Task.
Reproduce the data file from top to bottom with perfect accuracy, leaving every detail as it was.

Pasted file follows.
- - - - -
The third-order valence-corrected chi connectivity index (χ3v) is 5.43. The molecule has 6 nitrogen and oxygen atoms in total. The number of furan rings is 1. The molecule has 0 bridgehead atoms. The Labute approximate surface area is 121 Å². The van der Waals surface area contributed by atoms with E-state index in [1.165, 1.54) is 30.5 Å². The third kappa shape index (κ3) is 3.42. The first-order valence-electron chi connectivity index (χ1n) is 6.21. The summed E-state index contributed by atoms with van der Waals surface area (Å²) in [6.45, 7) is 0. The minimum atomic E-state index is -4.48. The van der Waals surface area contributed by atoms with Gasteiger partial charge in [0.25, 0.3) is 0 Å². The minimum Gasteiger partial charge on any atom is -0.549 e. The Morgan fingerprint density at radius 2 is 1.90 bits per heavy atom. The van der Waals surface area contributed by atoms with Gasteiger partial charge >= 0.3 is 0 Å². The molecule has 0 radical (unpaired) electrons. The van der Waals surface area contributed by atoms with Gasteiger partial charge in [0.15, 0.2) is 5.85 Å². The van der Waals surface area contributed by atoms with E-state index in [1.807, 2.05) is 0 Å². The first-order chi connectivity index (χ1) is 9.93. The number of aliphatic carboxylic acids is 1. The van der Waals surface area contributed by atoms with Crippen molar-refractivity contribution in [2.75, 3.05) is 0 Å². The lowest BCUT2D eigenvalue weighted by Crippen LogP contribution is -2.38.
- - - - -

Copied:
The third-order valence-corrected chi connectivity index (χ3v) is 5.43. The molecule has 6 nitrogen and oxygen atoms in total. The number of furan rings is 1. The molecule has 0 bridgehead atoms. The Labute approximate surface area is 121 Å². The van der Waals surface area contributed by atoms with E-state index in [1.165, 1.54) is 30.5 Å². The third kappa shape index (κ3) is 3.42. The first-order valence-electron chi connectivity index (χ1n) is 6.21. The summed E-state index contributed by atoms with van der Waals surface area (Å²) in [6.45, 7) is 0. The minimum atomic E-state index is -4.48. The van der Waals surface area contributed by atoms with Gasteiger partial charge in [0.25, 0.3) is 0 Å². The minimum Gasteiger partial charge on any atom is -0.549 e. The Morgan fingerprint density at radius 2 is 1.90 bits per heavy atom. The van der Waals surface area contributed by atoms with Gasteiger partial charge >= 0.3 is 0 Å². The molecule has 0 radical (unpaired) electrons. The van der Waals surface area contributed by atoms with Gasteiger partial charge in [0.15, 0.2) is 5.85 Å². The van der Waals surface area contributed by atoms with E-state index in [1.807, 2.05) is 0 Å². The first-order chi connectivity index (χ1) is 9.93. The number of aliphatic carboxylic acids is 1. The van der Waals surface area contributed by atoms with Crippen molar-refractivity contribution in [2.75, 3.05) is 0 Å². The lowest BCUT2D eigenvalue weighted by Crippen LogP contribution is -2.38.